[Howard Zinn raw #22]

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An interview with historian Stanley Kutler, a contemporary of Howard Zinn. He discusses Howard Zinn, his success, and the discipline of history as a whole.

0:23 Historian Stanley Kutler pushes back against the idea that Howard Zinn’s history is “radical” or “outside the mainstream.” He says that the historical material Howard Zinn uses comes from the body of mainstream history. He discusses how Howard Zinn breaks down the ways in which historians in the past have portrayed and presented Columbus. He says Zinn’s work reminds us of the importance of class throughout American history, especially in his look at immigration and industrialization in the early 19th century.

7:02 Kutler responds to a question from filmmaker Denis Mueller about the 1890s, referred to as “The Gay Nineties.” He says that there was a lot of exciting activity around the labor movement and class struggle in the United States during that decade that gets set aside in favor of John D. Rockefeller and J. P. Morgan.

9:35 Kutler talks about the enormous impact of Zinn’s writings, especially outside the academy. He says Zinn has a reputation for articulating a particular vision that people want to hear, but this is not reflected in popular culture.

11:01 Stanley Kutler says that the success of A People’s History of the United States can be attributed in part to the book’s title, the passion and compassion with which Zinn writes, and Zinn’s frank rejection of neutrality.

13:01 Kutler says he’s not fond of talking about different “schools” of history. He says that the elites are often historically relevant because they are often the people making decisions that affect others and affect history.

14:01 Stanley Kutler says that the writing of history is a selective process. “We select our facts, we select our data, to tell a story that reflects upon a view. We all do it to some extent.” He says Howard Zinn both recognizes the importance and significance of Columbus as a navigator and emphasizes the brutal, inhumane actions he undertook. He says Howard Zinn’s writing voice is what makes him and his work so compelling.

17:38 Kutler explains that you can find books like A People’s History that cover specific events or periods through a similar historical lens and Zinn, in compiling all these events into a single volume, reveals a whole other side of American history.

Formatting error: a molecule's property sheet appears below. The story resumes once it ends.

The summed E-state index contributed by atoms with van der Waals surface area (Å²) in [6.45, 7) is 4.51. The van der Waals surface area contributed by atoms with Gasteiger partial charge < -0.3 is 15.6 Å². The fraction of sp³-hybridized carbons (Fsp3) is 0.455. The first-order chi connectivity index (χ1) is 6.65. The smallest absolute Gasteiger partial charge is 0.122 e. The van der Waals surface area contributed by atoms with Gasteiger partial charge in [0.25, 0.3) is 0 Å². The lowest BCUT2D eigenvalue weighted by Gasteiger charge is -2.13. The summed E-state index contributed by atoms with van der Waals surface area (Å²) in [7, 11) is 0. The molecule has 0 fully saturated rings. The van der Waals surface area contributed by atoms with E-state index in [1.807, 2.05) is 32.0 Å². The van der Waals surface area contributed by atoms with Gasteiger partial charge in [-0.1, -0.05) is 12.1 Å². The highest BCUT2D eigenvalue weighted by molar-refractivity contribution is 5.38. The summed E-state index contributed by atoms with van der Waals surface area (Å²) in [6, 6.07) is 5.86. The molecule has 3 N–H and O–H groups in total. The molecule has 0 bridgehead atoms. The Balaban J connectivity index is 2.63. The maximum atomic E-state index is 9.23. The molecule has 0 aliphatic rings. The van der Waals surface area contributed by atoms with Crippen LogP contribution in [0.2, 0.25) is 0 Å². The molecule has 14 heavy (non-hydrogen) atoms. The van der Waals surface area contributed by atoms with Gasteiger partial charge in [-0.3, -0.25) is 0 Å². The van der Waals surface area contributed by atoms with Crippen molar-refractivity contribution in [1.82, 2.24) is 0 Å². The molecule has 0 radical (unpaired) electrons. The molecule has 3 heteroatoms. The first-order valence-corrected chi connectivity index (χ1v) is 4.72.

19:26 Kutler says Zinn’s work is important because it reminds us of the importance of class in American history. “One of the myths, by which this country lives, is that this is the great classless society, that in America, as the old Yiddish expression goes – a shuster (shoemaker) can become a mister.” He acknowledges the prevalence of social mobility in the United States, but emphasizes that it isn’t universal. He talks about how social mobility and social recognition were withheld from black people in the South after the end of the Civil War.

21:30 Kutler says that he and Zinn had different experiences writing their respective dissertations, but shared in the fundamental process of focusing on a research topic, compiling data, and presenting a story.

23:32 Kutler says that looking back, he’s struck by how Zinn’s books are able to draw together different eras of American history to underscore the recurring themes of exploitation and oppression.

25:55 Asked about the historians who dislike Zinn’s work, Kutler explains that Zinn’s writings go against the consensus around the history of the United States consisting of the progressive development of a ever more perfect union. On the question of objectivity, he says that it belongs in the graveyard. He discusses how Arthur M. Schlesinger Jr., a critic of Zinn’s, is himself an object of criticism for many.

30:08 Kutler says that history is the story of where we’ve been. He says that it is important to remember and consult and learn from.

32:24 Kutler explains how Zinn offers a synthesis of information that resonates powerfully with its readers. He says that while Zinn’s books may be radical in the sense that he aligns himself with the exploited and downtrodden, but he doesn’t think that his values and ideals depart from the norms of what we as Americans aspire to be.

33:59 Kutler points out that most history textbooks involve multiple authors and that Zinn, in working alone, is able to articulate a clear, opinionated vision through his writings. “It’s in the nature of so much of our scholarship today, people have to pass peer-review and so forth, they don’t want to offend this person or that person. Howard is a free spirit in that respect. He has no concern with tenure, promotion, salaries and so forth, he’s very much his own man. That’s what makes him very refreshing.” He says that nobody has ever found Zinn short on courage.

37:42 Kutler says that the compassion and generosity of spirit that Zinn writes with is reflected in his personality.

38:23 Kutler discusses how before black history became en vogue at schools in the 1960s, curricula at black schools had already been maintaining a heavy focus on the effects of the events of American history on black people, including Manifest Destiny and the Mexican-American War.

40:00 Cutaway footage of Kutler.

 

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